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How to Help Prepare Children With Autism for a Job

May 29, 2020


The thought of your child’s future can be both distressing and exciting at the same time. When your child has autism (ASD), it can be challenging to gauge what the future will hold, especially when the child is still young. A full-time career, post-secondary education, a day program, volunteer work—there are so many paths based on so many factors.

How to Help Prepare Children With Autism for a Job

Most parents raising children with ASD are familiar with the “services cliff” metaphor—after high school, the federal government no longer mandates special education services. The abrupt end of a familiar support model can feel jarring as there is no longer a transition team creating goals and lining up services.

The onus falls on the shoulders of the individual and/or family to manage housing, finances, medical, social activities, and employment. While this new reality can be overwhelming, the good news is there is a great deal research, information, and resources to help families make meaningful, fulfilling life decisions with their child.

Joining the Working World

When it comes to employment, preparing ahead of time—sometimes years in advance—can make a significant difference in a person’s success. There are several, comprehensive guides with detailed pathways to support families from Autism Speaks to The Minnesota Department of Education + Department of Employment and Economic Development.

Helping your employment-bound child begins with early preparation:

Start working in high school.

One of the biggest predictors of post-graduation employment is having a job in high school. According to the National Autism Indicators Report (2015), about 90 percent of youth with ASD who had a job in high school went on to have a job in their early 20s. This is compared to 40 percent who did not work in high school.

Katrina Roberts, Director of the Business Academy at Alpine Learning Group, notes from her experience that exposing students to a variety of work experiences adds to their post-school success.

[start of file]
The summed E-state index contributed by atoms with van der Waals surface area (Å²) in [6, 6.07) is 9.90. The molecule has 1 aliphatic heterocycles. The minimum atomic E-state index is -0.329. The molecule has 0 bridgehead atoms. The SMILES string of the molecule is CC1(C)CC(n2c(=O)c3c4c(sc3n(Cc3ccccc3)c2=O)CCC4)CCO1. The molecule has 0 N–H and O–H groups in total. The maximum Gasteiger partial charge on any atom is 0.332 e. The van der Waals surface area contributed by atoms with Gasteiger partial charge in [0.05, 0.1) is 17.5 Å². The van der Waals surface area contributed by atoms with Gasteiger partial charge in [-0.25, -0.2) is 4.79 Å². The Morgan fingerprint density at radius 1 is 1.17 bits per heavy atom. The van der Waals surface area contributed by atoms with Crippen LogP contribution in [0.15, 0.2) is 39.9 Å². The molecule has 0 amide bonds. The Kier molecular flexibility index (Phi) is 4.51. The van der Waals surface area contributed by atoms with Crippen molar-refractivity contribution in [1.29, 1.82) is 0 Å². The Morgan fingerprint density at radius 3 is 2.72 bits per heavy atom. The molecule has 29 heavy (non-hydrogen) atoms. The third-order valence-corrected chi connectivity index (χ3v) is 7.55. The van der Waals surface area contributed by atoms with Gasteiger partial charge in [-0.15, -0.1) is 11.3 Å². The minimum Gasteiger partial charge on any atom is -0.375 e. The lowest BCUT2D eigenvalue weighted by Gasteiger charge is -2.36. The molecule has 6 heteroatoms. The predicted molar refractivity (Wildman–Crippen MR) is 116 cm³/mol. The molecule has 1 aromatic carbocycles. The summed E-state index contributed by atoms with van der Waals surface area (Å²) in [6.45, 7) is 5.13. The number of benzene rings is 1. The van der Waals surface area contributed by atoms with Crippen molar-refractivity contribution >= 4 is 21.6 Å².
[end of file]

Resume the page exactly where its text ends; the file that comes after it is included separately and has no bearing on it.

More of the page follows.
“Students who initially came into our transition program not knowing whether they wanted to work, or what type of work they would want to do, left the program confident in their new-found skills, as well as what career goals they now had for themselves,” Roberts said. “They also left with a full resume, and some left employed by the companies they interned with.”

Dr. Temple Grandin, a staunch supporter of early employment, proposes some actionable tips at the 2017 Living With Autism conference in Detroit. “…Work experience can start small (like) walking dogs in the neighborhood or mowing lawns.”

Be active in the transition planning process during middle and high school.

The National Autism Indicators Report (2015) found that, according to their teachers, only 58 percent of youth with ASD had a transition plan in place by the federally required age of 16. Only 60 percent of parents participated in the process, yet 80 percent of those who did report found it useful.

Those statistics are astounding considering transition planning is crucial for future success, focusing on both the academic and functional skills needed to facilitate the progression from high school to post-graduation. There are many savvy families out there lining up a position in specialized programs or on waitlists.

About 50,000 youth with ASD exit high school each year and there are limited spots in these programs, so it’s imperative to ensure the transition team is covering all possible opportunities for your child. Don’t be afraid to advocate for your child and encourage your child to participate as much as possible to voice his/her hopes and dreams.

Start working on soft skills.

This can be an area of difficulty for many people with ASD but worth practicing, again and again. You can use modeling – videos or in-person – prompting, social stories, positive reinforcement, and repeated practice with multiple people across different environments to teach these skills. Some topics from Autism Speaks Transition Toolkit include:

  • Pleasantries and small talk